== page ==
A Visual Analysis of Local Food Taste Regime in Conventional and Unconventional Marketplaces
AdvisorMars, Matthew M.
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PublisherThe University of Arizona.
RightsCopyright © is held by the author. Digital access to this material is made possible by the University Libraries, University of Arizona. Further transmission, reproduction, presentation (such as public display or performance) of protected items is prohibited except with permission of the author.
AbstractThe Local Food Movement (LFM) is composed of a complex network of actors including producers (e.g., farmers, ranchers, processors), purveyors (e.g., farmers’ market vendors, retailers, restaurateurs), organizers (e.g., farmers’ market operators, food bank administrators) and narrators (e.g., local food journalists). Limited governance within local food systems (LFSs) and a lack of consensus on the definition of ‘local food’ provide such actors with notable latitude in how they frame the meaning of ‘local’ in the products they produce, market, and sell. The expansion of food products that are framed as being local within conventional retail sites may be further convoluting the meaning and representation of local food across the disparate market sites that operate within a single LFS (e.g. community gardens, farmers’ markets, festivals, grocery stores, roadside stands, you-picks). Thus, consumers are left to sort through a variety of elements (e.g., activist, aesthetic, community, cultural, ecological, economic, health and wellness) that converge and compete to shape their understanding of local food and guide their consumption decisions. Here, I use a structured photo analysis design to explore the elements that influence the visual representation of local food within five farmers’ markets and five grocery stores within the Southern Arizona Local Food System (SALFS). The theoretical principles of institutional logics guide my identification and analysis of the beliefs, motives, practices and values that guide the framing practices and strategies of local food actors within various retail settings. Commodification, the act of turning something with intrinsic value into a exchangeable good, is used to reveal how the various elements that underpin the LFM are (or are not) being leveraged to support the representation of local food products across different retail settings. The theoretical principles of taste regimes, the concept that social groups with high levels of cultural capital have the greatest influence over the meaning and legitimacy of products within an aesthetically oriented culture of consumption, is used to analyze the similarities and differences between the representations of local food within and across the 10 retail locations. The findings illustrate how local food framing practices and strategies across conventional and unconventional retail sites foster a local food taste regime that is mostly inconsistent with the fundamental principles and values of the LFM. Recommendations for local food practitioners and further research are provided.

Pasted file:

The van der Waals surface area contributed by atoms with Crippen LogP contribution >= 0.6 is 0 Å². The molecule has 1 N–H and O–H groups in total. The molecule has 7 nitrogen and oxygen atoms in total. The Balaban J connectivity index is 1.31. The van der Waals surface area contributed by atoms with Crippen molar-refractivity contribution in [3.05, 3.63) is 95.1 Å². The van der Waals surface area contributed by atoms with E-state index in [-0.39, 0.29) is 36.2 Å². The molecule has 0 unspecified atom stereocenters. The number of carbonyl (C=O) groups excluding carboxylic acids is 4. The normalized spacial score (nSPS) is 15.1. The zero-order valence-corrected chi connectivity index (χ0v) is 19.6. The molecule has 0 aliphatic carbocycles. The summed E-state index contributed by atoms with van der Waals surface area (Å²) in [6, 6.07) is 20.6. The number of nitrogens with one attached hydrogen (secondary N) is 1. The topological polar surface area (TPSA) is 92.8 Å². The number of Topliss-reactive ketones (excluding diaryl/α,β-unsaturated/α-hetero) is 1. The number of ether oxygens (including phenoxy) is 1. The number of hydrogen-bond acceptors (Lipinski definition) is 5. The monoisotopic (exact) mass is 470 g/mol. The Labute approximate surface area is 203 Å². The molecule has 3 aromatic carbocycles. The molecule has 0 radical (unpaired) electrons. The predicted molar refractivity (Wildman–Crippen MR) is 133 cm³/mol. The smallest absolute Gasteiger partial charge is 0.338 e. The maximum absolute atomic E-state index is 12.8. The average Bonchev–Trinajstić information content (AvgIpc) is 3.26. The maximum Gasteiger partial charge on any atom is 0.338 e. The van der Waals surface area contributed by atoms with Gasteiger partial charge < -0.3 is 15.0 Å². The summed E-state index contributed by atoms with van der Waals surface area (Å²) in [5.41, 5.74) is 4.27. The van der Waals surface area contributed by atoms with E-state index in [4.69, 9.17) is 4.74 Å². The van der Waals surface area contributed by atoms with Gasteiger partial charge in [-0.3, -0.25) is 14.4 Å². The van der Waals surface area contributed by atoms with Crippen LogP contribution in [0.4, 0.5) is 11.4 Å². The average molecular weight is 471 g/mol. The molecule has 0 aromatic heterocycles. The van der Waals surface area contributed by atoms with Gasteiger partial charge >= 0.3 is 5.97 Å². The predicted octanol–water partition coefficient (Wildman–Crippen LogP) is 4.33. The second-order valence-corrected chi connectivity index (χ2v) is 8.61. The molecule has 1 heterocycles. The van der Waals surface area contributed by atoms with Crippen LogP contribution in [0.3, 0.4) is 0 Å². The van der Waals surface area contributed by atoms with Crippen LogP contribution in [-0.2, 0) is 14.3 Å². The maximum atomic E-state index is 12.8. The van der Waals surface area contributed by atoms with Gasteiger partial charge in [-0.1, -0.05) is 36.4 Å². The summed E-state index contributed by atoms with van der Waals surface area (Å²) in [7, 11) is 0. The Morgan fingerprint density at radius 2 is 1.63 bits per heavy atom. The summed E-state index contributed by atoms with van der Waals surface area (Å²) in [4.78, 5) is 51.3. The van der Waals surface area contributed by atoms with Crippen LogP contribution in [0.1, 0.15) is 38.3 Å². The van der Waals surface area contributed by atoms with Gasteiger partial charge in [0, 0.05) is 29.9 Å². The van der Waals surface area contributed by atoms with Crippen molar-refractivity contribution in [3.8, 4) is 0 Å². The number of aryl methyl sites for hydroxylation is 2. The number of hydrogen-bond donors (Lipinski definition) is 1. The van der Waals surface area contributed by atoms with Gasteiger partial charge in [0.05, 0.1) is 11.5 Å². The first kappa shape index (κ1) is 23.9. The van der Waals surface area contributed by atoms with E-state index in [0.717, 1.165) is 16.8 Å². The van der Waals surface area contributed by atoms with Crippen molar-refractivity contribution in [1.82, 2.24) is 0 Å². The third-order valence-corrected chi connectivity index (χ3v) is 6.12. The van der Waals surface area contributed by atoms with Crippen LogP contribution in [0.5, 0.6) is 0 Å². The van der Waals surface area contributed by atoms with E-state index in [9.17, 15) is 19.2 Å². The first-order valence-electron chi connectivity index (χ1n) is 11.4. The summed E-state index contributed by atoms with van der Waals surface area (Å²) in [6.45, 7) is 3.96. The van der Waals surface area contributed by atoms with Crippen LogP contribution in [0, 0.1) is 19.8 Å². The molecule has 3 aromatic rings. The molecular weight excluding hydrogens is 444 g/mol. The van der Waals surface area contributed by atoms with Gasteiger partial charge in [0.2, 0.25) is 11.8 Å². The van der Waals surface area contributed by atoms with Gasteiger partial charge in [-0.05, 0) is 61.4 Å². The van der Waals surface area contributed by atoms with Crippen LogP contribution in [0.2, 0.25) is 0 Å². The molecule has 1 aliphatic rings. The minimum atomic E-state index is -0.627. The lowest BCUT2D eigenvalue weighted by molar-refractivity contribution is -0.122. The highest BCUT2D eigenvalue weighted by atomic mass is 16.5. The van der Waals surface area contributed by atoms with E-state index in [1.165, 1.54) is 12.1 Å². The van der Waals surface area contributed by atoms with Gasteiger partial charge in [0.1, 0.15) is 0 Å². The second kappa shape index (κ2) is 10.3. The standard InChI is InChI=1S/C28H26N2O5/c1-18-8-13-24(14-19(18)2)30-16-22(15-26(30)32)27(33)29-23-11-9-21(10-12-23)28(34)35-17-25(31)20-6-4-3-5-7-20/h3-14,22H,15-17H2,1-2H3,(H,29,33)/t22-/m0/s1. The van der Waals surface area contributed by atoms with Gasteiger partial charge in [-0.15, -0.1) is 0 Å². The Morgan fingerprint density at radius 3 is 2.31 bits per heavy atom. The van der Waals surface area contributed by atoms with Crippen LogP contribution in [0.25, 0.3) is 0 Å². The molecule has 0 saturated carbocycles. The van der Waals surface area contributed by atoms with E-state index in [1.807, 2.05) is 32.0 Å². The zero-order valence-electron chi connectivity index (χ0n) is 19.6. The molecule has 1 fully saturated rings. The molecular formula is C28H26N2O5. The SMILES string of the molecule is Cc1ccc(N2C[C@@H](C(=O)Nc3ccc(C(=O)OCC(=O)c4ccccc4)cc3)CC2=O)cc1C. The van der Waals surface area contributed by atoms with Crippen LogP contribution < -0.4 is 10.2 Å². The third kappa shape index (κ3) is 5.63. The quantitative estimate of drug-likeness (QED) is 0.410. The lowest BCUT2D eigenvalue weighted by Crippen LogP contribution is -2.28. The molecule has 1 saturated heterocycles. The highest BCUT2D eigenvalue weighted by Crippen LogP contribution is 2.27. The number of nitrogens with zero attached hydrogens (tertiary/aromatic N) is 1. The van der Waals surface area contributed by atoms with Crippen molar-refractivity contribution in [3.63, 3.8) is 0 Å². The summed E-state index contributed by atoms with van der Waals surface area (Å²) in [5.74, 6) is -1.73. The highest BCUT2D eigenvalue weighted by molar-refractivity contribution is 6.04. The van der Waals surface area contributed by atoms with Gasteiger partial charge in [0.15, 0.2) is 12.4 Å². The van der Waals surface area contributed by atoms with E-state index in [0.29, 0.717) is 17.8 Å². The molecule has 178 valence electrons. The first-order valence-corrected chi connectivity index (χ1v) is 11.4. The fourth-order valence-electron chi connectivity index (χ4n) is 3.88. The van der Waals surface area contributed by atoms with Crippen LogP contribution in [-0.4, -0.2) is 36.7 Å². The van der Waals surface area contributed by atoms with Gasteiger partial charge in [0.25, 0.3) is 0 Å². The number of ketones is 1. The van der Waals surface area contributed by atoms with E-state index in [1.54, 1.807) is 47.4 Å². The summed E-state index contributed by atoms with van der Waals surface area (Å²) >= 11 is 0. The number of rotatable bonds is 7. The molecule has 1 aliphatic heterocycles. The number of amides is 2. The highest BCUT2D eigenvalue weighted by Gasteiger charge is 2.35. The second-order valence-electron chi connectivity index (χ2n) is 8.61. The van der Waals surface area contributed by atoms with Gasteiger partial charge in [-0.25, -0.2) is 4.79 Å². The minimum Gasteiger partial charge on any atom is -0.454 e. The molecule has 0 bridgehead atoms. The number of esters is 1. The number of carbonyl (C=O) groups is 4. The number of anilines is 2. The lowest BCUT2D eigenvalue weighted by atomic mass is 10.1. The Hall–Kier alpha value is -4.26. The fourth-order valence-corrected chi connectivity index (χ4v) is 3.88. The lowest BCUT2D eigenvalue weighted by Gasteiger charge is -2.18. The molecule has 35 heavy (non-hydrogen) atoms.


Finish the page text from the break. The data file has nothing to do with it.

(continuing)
Degree ProgramGraduate College